Nolite Timere. A poem by Rona Fitzgerald

[Inspired by Seamus Heaney, Glasgow, April 2020]

Your unease permeates the house,
pacing around looking for tasks –
alarmed when I cough my usual cough!

We have done our best, retreating early on,
walking fast to avoid people, gloves and scarf.
You doing the shopping to protect me.

After my fall on the hills two years ago,
fright kept me quiet, anxious. Yet, bones are stronger
than asthmatic airways.

They renew, heal, and can be strengthened.
with exercise and rest. Now we do our daily round
at high speed, you like a greyhound –

me keeping up, but breathing heavily,
trying to chat, to find a place of ease.
You can’t stop to look at blue periwinkle

in Gartnavel grounds, or the surge of growth
among the trees and shrubs. You who values
knowledge, history, understanding.

This virus is just beyond our comprehension;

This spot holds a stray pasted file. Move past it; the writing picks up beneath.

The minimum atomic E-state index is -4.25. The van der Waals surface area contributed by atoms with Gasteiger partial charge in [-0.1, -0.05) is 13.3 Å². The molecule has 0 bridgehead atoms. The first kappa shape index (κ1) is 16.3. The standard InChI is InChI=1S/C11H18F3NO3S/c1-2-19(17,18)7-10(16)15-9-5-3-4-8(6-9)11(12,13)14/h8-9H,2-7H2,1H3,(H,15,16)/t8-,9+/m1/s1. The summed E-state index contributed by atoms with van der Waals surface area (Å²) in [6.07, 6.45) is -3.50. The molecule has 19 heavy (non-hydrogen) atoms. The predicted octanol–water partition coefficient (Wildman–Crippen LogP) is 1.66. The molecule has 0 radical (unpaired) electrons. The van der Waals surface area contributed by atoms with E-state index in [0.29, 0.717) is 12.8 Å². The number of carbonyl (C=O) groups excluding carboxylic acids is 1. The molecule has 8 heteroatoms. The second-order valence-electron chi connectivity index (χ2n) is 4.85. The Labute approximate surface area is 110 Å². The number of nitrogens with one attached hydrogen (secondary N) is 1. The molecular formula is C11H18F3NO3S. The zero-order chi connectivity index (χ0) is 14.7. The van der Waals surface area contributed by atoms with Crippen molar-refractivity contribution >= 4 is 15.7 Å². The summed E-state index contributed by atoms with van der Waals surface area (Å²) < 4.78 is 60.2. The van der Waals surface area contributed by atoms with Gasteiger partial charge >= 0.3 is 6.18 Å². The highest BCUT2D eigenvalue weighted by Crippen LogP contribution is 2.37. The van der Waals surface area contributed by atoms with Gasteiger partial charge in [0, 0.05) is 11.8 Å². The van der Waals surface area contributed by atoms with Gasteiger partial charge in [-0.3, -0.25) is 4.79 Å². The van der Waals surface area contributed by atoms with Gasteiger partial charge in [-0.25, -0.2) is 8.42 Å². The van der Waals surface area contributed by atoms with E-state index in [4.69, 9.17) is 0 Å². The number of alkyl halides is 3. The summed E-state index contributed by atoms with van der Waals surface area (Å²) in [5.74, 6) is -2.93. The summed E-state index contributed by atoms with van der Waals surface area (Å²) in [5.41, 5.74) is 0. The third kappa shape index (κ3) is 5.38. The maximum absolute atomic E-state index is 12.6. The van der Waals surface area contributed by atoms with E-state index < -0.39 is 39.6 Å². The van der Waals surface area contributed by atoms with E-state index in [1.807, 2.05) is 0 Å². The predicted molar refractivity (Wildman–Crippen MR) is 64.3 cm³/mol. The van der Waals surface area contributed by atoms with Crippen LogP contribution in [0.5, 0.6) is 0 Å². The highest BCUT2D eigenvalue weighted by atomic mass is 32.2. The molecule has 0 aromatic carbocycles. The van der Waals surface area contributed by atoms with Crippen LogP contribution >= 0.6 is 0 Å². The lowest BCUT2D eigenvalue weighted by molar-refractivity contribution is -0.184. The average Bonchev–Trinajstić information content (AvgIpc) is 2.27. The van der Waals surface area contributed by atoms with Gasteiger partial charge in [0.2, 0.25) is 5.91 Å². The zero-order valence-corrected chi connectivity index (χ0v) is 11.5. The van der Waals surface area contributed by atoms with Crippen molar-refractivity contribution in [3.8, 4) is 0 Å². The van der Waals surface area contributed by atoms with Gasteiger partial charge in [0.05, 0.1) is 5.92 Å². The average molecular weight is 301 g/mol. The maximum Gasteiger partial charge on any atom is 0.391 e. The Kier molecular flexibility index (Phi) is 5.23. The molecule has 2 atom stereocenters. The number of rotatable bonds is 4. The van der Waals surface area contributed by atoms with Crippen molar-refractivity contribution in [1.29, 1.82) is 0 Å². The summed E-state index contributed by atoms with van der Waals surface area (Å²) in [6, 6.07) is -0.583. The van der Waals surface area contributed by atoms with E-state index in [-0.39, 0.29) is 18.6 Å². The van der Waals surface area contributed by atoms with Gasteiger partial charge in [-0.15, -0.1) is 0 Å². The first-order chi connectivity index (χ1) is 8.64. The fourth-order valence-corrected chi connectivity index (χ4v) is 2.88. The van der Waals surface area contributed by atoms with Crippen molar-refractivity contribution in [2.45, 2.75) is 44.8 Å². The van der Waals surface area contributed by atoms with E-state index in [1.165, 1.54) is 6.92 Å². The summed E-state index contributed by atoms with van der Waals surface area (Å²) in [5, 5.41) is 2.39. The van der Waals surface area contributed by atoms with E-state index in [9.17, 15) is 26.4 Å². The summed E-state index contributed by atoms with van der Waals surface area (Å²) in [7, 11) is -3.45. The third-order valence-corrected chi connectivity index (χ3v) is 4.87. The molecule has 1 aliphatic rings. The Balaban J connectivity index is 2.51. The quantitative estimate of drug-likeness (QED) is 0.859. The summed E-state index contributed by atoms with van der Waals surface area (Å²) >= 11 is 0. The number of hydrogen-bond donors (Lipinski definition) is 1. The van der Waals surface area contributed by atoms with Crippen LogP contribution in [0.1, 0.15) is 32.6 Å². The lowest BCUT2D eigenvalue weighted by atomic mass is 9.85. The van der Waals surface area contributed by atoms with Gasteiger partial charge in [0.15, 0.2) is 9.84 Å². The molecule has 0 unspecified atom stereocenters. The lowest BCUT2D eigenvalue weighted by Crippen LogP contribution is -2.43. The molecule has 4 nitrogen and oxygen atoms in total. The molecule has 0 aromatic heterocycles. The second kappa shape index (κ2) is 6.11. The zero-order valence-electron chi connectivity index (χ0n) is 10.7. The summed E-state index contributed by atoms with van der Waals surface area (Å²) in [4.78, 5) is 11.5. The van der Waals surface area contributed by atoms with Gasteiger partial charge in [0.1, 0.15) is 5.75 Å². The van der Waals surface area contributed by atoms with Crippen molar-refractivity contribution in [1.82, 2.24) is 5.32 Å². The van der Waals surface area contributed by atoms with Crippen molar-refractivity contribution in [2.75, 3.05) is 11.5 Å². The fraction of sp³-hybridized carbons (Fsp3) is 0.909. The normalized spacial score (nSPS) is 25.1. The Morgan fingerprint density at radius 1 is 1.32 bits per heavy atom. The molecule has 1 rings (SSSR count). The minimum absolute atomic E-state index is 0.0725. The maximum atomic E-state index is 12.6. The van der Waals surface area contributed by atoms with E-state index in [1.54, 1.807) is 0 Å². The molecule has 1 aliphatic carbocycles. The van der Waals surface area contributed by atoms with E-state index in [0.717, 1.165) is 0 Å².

like an ancient evil you feel in buildings and spaces,
from concentration camps to laundries and care homes.

Deep, full of dread.

I reassure, urge you not to be fearful.
We have had a life. And yes, it’s not what we expected
for celebrating your seventieth year.

We can plan walks on our beloved hill for afterwards,
hope to see family, remain vigilant, prepared. Breathe.
We can even speak of death, as if we are not intimidated.

But we can’t entirely, hold down fear.


Rona Fitzgerald has poems in UK, Scottish, Irish and US publications. Highlights include featured poet in the Stinging Fly 2011, Aiblins: New Scottish Political Poetry 2016, Oxford Poetry XVI.iii Winter 2016-17, Poems for Grenfell Tower, Onslaught Press 2018 and #Me Too, Fair Acre Press, 2018, featured poet in the Blue Nib issue 39 September 2019, Ramingo’s Porch 2020 and essays in Blue Nib WriteNow, in March and April.

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